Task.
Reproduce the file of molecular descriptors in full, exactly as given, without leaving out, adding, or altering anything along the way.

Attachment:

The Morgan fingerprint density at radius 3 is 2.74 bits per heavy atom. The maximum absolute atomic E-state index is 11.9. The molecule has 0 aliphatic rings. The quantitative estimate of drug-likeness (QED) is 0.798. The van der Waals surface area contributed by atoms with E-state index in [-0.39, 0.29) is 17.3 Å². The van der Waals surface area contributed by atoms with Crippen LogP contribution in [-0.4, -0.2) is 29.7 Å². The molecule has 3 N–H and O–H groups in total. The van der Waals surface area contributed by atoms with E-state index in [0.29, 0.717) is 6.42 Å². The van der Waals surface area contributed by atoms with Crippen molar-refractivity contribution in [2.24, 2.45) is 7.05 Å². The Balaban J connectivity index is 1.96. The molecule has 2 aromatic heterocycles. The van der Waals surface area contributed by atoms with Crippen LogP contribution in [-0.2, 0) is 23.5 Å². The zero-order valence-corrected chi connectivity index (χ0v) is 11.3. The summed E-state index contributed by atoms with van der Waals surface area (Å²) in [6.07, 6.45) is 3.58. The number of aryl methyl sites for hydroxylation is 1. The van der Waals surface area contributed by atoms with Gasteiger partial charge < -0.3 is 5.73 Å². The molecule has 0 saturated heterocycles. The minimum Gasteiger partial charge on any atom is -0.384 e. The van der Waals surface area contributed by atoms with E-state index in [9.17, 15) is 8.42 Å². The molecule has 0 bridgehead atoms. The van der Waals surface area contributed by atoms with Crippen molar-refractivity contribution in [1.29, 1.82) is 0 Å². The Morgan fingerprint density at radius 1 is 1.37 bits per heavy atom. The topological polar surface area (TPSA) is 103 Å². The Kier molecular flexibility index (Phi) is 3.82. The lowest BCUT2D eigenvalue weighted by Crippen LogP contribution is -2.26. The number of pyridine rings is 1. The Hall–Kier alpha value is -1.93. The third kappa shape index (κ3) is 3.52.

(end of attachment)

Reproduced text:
The Morgan fingerprint density at radius 3 is 2.74 bits per heavy atom. The maximum absolute atomic E-state index is 11.9. The molecule has 0 aliphatic rings. The quantitative estimate of drug-likeness (QED) is 0.798. The van der Waals surface area contributed by atoms with E-state index in [-0.39, 0.29) is 17.3 Å². The van der Waals surface area contributed by atoms with Crippen LogP contribution in [-0.4, -0.2) is 29.7 Å². The molecule has 3 N–H and O–H groups in total. The van der Waals surface area contributed by atoms with E-state index in [0.29, 0.717) is 6.42 Å². The van der Waals surface area contributed by atoms with Crippen molar-refractivity contribution in [2.24, 2.45) is 7.05 Å². The Balaban J connectivity index is 1.96. The molecule has 2 aromatic heterocycles. The van der Waals surface area contributed by atoms with Crippen LogP contribution in [-0.2, 0) is 23.5 Å². The zero-order valence-corrected chi connectivity index (χ0v) is 11.3. The summed E-state index contributed by atoms with van der Waals surface area (Å²) in [6.07, 6.45) is 3.58. The number of aryl methyl sites for hydroxylation is 1. The van der Waals surface area contributed by atoms with Gasteiger partial charge < -0.3 is 5.73 Å². The molecule has 0 saturated heterocycles. The minimum Gasteiger partial charge on any atom is -0.384 e. The van der Waals surface area contributed by atoms with E-state index in [9.17, 15) is 8.42 Å². The molecule has 0 bridgehead atoms. The van der Waals surface area contributed by atoms with Crippen molar-refractivity contribution in [1.29, 1.82) is 0 Å². The Morgan fingerprint density at radius 1 is 1.37 bits per heavy atom. The topological polar surface area (TPSA) is 103 Å². The Kier molecular flexibility index (Phi) is 3.82. The lowest BCUT2D eigenvalue weighted by Crippen LogP contribution is -2.26. The number of pyridine rings is 1. The Hall–Kier alpha value is -1.93. The third kappa shape index (κ3) is 3.52.